I have had patients try to snapchat their laceration repairs. They have utilized FaceTime for discharge instructions with loved ones. I recently had a patient try to put their phone in selfie mode so they could see how their lumbar puncture was going in their back (my nurse quickly prompted them to get back into position and removed their phone).
Smartphones have changed everything.
By now many physicians know of the Bethesda, Maryland anesthesiologist who was successfully sued for hundreds of thousands of dollars by a patient who “accidentally” recorded conversations she was having while he was sedated.
My social media feeds were in overdrive when the final judgement was announced. Even though every physician I know felt the Anesthesiologist’s behavior was not appropriate, most were shocked at the massive amount of the judgement — $500,000. Most also felt it wasn’t appropriate for the patient to be recording the physician team without their knowledge. What if the team started talking about their next patient at the end of the case, and this patient was privy to all that information?
The patient most likely used the iPhone’s native Voice Memo app to record the conversation. The app enables you to record audio as long as you want or until your phone runs out of memory or battery life.
While the Anesthesiologist erred on an epic scale both professionally and with their medical charting — most felt it was still a gross invasion of privacy to do what the patient did. I was surprised by how many physician’s felt they somehow had a legal right to know if they were being recorded. That is definitely not the case.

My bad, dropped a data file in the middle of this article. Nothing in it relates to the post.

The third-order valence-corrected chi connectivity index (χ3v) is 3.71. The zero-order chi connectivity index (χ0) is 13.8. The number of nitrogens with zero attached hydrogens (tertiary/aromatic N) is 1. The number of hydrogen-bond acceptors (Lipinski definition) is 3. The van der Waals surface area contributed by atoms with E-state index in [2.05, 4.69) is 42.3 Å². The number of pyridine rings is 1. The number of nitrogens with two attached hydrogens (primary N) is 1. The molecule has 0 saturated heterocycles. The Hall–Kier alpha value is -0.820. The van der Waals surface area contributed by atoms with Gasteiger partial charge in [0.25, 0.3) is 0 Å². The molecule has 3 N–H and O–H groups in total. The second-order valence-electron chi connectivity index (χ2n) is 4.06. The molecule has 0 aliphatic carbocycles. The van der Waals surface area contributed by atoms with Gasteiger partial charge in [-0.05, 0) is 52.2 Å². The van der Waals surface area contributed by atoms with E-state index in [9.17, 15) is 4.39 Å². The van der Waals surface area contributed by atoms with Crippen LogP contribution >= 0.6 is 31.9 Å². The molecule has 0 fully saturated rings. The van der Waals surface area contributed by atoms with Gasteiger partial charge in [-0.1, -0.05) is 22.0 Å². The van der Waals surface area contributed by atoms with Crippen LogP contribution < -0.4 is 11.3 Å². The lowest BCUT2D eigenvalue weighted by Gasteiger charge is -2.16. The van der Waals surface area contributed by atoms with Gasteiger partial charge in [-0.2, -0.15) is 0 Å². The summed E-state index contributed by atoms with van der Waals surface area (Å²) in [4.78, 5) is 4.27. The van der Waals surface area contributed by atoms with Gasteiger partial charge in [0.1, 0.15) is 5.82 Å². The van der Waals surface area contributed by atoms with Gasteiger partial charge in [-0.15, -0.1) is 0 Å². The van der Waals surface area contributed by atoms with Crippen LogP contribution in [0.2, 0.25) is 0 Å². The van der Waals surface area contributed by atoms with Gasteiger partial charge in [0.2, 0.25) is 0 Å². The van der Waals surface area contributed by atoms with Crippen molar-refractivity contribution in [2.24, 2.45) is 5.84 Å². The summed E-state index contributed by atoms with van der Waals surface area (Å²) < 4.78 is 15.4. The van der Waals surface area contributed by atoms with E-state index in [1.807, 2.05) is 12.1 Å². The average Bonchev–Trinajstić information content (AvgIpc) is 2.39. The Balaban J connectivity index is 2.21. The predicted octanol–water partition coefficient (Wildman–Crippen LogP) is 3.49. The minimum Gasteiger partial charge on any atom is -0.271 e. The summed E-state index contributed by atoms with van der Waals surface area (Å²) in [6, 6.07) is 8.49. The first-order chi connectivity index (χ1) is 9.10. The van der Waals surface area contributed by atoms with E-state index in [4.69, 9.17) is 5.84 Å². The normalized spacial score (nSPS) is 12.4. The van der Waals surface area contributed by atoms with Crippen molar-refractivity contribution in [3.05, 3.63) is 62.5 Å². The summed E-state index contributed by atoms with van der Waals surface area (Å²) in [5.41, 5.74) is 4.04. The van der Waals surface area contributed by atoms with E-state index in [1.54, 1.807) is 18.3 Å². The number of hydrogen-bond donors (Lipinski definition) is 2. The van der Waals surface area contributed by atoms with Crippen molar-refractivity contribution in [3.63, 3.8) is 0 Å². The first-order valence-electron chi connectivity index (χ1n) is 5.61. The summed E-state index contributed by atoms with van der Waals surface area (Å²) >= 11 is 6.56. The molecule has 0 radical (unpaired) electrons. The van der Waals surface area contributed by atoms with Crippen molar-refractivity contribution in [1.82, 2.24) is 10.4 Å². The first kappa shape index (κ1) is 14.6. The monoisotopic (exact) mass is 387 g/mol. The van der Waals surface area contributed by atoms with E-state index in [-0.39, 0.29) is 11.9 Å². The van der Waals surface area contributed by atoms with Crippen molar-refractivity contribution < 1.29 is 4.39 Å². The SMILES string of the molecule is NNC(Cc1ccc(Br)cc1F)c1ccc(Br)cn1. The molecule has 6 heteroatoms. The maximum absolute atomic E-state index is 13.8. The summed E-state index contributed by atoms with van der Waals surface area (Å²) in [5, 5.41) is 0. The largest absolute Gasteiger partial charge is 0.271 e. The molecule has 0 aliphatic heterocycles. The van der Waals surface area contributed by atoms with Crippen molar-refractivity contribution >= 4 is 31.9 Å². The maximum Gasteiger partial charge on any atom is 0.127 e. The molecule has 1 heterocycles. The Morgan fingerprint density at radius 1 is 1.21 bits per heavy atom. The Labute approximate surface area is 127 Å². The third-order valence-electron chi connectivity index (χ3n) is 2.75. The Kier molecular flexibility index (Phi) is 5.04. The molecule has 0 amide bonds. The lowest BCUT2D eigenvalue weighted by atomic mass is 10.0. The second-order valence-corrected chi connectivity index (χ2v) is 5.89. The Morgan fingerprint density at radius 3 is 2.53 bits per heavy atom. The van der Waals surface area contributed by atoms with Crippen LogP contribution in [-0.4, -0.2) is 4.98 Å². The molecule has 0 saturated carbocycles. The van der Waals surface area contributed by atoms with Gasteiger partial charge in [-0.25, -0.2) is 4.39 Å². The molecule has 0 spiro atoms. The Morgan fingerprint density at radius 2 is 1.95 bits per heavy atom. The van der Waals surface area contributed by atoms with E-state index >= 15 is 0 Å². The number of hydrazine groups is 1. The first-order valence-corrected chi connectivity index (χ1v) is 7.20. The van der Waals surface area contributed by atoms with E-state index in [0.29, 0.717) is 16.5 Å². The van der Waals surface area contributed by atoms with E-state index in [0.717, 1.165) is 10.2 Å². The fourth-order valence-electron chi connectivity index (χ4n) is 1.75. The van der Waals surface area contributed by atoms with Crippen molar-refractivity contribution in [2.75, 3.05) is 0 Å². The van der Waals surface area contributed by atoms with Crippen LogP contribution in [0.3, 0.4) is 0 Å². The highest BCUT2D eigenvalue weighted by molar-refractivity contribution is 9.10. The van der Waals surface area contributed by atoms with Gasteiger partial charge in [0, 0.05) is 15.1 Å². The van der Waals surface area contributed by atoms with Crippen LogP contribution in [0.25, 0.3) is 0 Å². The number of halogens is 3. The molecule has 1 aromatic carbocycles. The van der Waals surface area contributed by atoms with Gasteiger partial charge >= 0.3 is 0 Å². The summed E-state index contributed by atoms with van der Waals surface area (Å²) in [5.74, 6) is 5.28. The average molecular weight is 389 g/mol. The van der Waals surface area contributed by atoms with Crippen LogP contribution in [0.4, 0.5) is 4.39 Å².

Patient’s can legally record your interaction with them secretly in almost every state. Further, they can use that recording to sue you as well.
In my lectures on the interplay between social media and medicine, one of my themes is how physicians should expect their interactions with patients to be put in the public domain at any time. I tell my students how patients will be tweeting their doctor’s name if they aren’t happy with their care or uploading videos to Youtube showing how the patient visit went. If you look at Google reviews of various hospitals, you already see this happening — specific doctors’ names being used and patient’s giving detailed descriptions of their medical record and what happened. What’s interesting is that when this happens for other services, the owner or manager is able to respond to specific complaints in order to give both sides. That’s impossible for hospitals to do due to privacy laws protecting patients.
In a great piece published by JAMA on this issue, the authors summed it up best with their following conclusion:
If physicians embrace this possibility, establish good relationships with their patients, provide compassionate and competent care, and communicate effectively and professionally, the motives of patients and families in recording visits will be irrelevant.
Expect it, embrace it, don’t complain about it.